By Reed Fischer
By Anna Gulbrandsen
By Jeff Gage
By Stacy Schwartz
By Natalie Gallagher
By Erik Thompson
By Jeff Gage
By Loren Green
JUDEA, CIRCA A.D. 66. The Roman legions are crushing Jewish resistance to imperial rule. By capturing the Masada fortress overlooking the Dead Sea, a tiny cadre of Jewish rebels manages to defend their settlement against the Romans. Less than a decade later, the exasperated Romans build a massive ramp and scale the fortress walls, only to learn that its inhabitants have chosen suicide over submitting to the empire's rule.
New York, A.D. 1997. Smooth jazz and its champion Kenny G. are systematically blanketing popular jazz radio stations--which once played the more challenging compositions of Bird and Coltrane--with the kind of background music appropriate to an orthodontist's office. Alienated from the mainstream jazz scene, experimental musician John Zorn and his Masada quartet find refuge at the Knitting Factory in Manhattan. Zorn stops one concert there to instruct an audience that includes Czech President Václav Havel and U.N. Ambassador Madeleine Albright to "shut the fuck up and listen." And after these celebrity chatterboxes finally obey, Masada plays an astounding set of their avant-garde jazz with Jewish roots.
Since the early Nineties, Judaism has been a constant source of defiance and inspiration for composer/saxophonist/indie-label impresario Zorn. His strenuously eclectic label Tzadik--which roughly translates from the Hebrew as "a righteous person"--releases unconventional albums from a wide range of artists influenced by Jewish culture. Zorn's surf-and-soundtrack-influenced chamber ensemble Bar Kokhba was named after the Jewish guerrilla leader who kicked Caesar butt on a Russell Crowe scale before the revolutionary's forces were annihilated by a massive Roman army. (See a pattern here?) When Zorn and Masada bring their distinct brand of Jewish jazz to the Northrop Auditorium on Saturday, April 14--a rare visit to Minneapolis --audiences can only be cautioned to be on their most accommodating behavior.
It is through Masada that Zorn really wears his Star of David proudly. Masada's compositions are written largely using one of the two modal scales traditionally associated with Jewish music: a major scale with a diminished second or a minor scale with an augmented fourth. The group's studio recordings have Hebrew numbers and letters for titles. Likewise, its songs have Hebrew titles that are filled with references to Jewish history.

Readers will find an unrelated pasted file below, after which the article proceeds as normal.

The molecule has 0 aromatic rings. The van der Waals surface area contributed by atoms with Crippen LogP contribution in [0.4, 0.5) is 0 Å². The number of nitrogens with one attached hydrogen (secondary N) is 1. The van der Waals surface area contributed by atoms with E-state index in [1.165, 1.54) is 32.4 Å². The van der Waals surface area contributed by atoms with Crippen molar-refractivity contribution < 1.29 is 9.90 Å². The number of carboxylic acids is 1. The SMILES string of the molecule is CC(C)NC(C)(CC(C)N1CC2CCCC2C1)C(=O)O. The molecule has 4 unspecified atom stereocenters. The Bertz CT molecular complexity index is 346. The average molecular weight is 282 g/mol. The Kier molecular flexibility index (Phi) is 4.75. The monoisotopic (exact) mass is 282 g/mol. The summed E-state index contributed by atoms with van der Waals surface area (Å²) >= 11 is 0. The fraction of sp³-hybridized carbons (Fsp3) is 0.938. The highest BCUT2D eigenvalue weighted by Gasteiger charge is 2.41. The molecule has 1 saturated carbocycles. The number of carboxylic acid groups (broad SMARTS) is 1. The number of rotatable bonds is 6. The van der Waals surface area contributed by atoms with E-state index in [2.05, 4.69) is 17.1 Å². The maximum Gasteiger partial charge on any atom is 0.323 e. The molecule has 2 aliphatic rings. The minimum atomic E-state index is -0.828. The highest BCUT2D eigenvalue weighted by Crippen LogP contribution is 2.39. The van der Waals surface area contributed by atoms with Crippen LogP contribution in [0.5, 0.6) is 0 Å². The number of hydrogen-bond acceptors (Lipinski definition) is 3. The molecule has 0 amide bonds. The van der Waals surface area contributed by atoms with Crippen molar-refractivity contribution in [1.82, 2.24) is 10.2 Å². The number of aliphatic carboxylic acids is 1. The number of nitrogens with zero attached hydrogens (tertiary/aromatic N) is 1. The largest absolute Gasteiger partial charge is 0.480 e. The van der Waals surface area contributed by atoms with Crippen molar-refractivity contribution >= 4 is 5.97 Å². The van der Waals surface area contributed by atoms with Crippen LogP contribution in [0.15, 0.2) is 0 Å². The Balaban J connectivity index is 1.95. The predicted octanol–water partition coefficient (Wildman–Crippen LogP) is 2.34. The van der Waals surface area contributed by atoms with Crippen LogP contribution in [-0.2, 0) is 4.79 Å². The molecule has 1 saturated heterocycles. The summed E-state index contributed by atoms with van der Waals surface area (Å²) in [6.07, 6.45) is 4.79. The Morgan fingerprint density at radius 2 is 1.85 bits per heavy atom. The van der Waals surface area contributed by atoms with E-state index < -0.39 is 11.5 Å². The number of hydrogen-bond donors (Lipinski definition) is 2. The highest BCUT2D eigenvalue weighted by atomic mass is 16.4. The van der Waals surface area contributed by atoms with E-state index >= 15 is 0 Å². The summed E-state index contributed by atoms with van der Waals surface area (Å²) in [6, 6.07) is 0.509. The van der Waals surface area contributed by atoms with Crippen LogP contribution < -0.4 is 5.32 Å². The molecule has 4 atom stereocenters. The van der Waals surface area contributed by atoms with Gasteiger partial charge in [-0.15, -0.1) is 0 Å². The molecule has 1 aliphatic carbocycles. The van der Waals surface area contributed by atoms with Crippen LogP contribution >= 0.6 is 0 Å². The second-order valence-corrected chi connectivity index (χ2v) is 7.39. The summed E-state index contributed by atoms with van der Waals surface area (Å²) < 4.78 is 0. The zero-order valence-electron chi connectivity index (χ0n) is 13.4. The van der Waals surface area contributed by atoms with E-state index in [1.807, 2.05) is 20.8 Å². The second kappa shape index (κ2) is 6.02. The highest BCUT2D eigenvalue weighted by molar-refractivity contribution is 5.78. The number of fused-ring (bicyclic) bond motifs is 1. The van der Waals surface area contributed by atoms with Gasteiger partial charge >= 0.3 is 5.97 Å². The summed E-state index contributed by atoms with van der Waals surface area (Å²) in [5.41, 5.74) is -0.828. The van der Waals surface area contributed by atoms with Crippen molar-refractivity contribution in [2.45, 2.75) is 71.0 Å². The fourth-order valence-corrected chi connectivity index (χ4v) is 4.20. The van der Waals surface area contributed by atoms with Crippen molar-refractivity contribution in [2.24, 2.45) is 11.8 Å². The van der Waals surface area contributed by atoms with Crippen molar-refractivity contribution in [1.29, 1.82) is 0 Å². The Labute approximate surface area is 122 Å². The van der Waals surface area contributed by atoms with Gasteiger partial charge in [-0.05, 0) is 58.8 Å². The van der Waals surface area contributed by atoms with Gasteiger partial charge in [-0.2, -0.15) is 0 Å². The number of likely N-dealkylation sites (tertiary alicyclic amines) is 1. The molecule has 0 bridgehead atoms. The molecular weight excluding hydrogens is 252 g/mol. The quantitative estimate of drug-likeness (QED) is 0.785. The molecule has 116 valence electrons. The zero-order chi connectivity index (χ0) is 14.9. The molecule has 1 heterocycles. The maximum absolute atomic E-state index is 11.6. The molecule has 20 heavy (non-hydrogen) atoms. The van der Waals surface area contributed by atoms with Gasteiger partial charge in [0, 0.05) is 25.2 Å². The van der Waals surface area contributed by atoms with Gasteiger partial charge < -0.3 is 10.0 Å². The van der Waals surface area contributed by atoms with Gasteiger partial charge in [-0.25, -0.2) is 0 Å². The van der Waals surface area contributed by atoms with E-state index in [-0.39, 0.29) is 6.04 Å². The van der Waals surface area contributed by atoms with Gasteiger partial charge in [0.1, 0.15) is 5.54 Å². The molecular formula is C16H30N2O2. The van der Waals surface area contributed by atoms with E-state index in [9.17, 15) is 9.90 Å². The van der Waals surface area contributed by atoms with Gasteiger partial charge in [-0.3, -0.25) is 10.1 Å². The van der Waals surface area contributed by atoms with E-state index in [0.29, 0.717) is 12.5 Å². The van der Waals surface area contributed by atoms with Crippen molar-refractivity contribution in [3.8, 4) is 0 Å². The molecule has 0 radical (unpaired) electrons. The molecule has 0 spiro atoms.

Masada's definition of "Jewish music" relies substantially upon the history of klezmer, the Yiddish fusion-folk that seems to remain in a constant state of evolution. Klezmer first took root in the Moldavanka district of Odessa, but during a paroxysm of local anti-Semitism, many of Odessa's musicians fled to New York, where jazz and klezmer began to fuse together. Gershwin employed both styles in Rhapsody in Blue. Benny Goodman and Artie Shaw used klezmer in "And the Angels Sing," and "Dr. Livingstone, I Presume."
Still, Masada doesn't address these influences in quite the same way as these other musicians. Zorn uses Masada to progress beyond more traditional forms of klezmer--as well as beyond his own history as a skronk musician. The result is music that fuses improvisation with meticulous composition. Along with Zorn, trumpeter Dave Douglas, bassist Greg Cohen, and drummer Joey Baron effectively marry the elements of the two idioms into a unified whole that exists simultaneously as jazz and klezmer. The scale content is klezmer, while the style is unmistakably jazz. It's like neo-modern Moldavanka in Manhattan.
Beyond its ability to merge musical styles, Masada has been meaningful to Zorn in a deeper, cultural sense--as suggested in a comment from a New Yorker profile several years ago. "I wanted to create something positive," Zorn explained. "Something that celebrated all the things [Jews have] accomplished, instead of always complaining about 'the terrible things that have happened,' and saying, 'Oh, why are we always treated this way?'"
One can only speculate what this optimistic agenda will sound like when Masada takes the stage. But judging by the growing sophistication of Zorn's ideology and his music, sitting through this show should be no Roman holiday. Consider it a new chapter in history: Minneapolis, A.D. 2001--Zorn is becoming a tzadik in his own right.
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